2. His argument from Hegesippus using Wisdom 2 as a fulfillment to the murder of James the Just and its relation to James is strong. See pgs. 131–135, 150–152.  ↩

Sanctity of Life in the Didache

In the Apostolic Fathers reading group we are going through the Didache in February. In the passage for today we read 2:1–7 and part of verse 2 caught my eye. It reads “οὐ φονεύσεις τέκνον ἐν φθορᾷ· οὐδὲ γεννηθὲν ἀποκτενεῖς” (do not murder a child by abortion or commit infanticide). The Didache was one of the earliest non-canonical Christian writings written towards the end of the 1st century, which makes this one of the earliest explicit prohibition against abortion. Similarly, The Epistle of Barnabas, another early Christian writing dated after the destruction of the temple but before the rebuilding of the city in AD 132–135[1], says in 19:5 “οὐ φονεύσεῖς τέκνον ἐν φθορᾷ· οὐδὲ πάλιν γεννηθὲν ἀποκτενεῖς” (you shall not murder a child by abortion and again not commit infanticide).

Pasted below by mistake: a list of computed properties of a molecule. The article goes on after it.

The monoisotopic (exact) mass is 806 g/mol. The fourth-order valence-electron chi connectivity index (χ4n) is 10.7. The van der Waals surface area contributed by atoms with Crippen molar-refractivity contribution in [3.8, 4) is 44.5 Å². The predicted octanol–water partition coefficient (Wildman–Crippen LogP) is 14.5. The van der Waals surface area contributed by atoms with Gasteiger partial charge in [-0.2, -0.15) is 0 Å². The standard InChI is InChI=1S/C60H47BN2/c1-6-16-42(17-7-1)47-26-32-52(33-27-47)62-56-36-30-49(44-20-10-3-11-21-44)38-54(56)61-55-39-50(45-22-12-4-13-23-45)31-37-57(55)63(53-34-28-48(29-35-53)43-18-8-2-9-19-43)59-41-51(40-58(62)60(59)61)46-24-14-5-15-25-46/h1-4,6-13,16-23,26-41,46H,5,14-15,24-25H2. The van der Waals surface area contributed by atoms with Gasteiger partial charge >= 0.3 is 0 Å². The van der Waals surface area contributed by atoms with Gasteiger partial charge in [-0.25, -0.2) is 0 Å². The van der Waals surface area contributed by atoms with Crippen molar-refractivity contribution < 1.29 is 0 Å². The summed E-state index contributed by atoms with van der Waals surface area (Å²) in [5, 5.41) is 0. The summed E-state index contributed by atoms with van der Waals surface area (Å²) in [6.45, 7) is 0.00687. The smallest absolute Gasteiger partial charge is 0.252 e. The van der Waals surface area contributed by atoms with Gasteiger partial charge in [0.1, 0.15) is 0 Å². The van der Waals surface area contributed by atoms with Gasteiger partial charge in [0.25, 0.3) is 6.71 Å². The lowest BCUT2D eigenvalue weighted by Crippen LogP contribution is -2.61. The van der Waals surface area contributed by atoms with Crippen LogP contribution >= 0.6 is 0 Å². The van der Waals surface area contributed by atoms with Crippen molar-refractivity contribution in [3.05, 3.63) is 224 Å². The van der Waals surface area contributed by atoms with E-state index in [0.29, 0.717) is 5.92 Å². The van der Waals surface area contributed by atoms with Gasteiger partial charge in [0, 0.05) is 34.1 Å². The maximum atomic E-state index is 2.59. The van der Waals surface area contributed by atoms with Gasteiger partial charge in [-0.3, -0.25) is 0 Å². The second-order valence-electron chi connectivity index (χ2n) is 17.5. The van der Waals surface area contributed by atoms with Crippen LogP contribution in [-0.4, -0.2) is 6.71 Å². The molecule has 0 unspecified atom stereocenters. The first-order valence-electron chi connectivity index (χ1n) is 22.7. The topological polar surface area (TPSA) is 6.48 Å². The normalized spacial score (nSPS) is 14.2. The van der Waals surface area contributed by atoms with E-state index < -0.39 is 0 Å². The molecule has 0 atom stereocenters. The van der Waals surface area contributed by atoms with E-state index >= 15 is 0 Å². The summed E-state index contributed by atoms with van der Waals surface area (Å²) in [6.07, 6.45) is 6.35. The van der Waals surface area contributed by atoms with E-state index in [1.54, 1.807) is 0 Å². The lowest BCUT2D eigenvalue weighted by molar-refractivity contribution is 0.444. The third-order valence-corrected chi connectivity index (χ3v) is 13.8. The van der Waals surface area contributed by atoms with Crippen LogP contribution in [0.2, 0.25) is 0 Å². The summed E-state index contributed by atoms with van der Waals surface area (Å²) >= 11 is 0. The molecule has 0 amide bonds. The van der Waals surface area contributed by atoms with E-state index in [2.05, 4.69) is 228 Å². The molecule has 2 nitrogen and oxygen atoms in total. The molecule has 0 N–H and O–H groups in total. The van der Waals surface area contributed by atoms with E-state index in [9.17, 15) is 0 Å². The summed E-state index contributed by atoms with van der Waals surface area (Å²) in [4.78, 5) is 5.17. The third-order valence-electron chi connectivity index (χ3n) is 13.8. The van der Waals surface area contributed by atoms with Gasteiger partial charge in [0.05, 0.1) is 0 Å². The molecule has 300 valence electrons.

Roman law stated that the embryo was part of the mother so therefore could be aborted by choice[2]. The early Christians would have been going against the norm for the sanctity of human life. Today’s battle for the sanctity of human life is not a new one but one that has been fought since the beginnings of Christianity. Let us continue to stand with our brothers and sisters who have gone before us in the todays fight for the sanctity of life.


  1. Holmes, Michael W. The Apostolic Fathers: Greek Texts and English Translations. 3 Rev Ed. Baker Academic, 2007, 373.  ↩

  2. Rasmussen, John A. “Abortion : Historical and Biblical Perspectives.” Concordia Theological Quarterly 43, no. 1 (Ja 1979): 19–25, 22.  ↩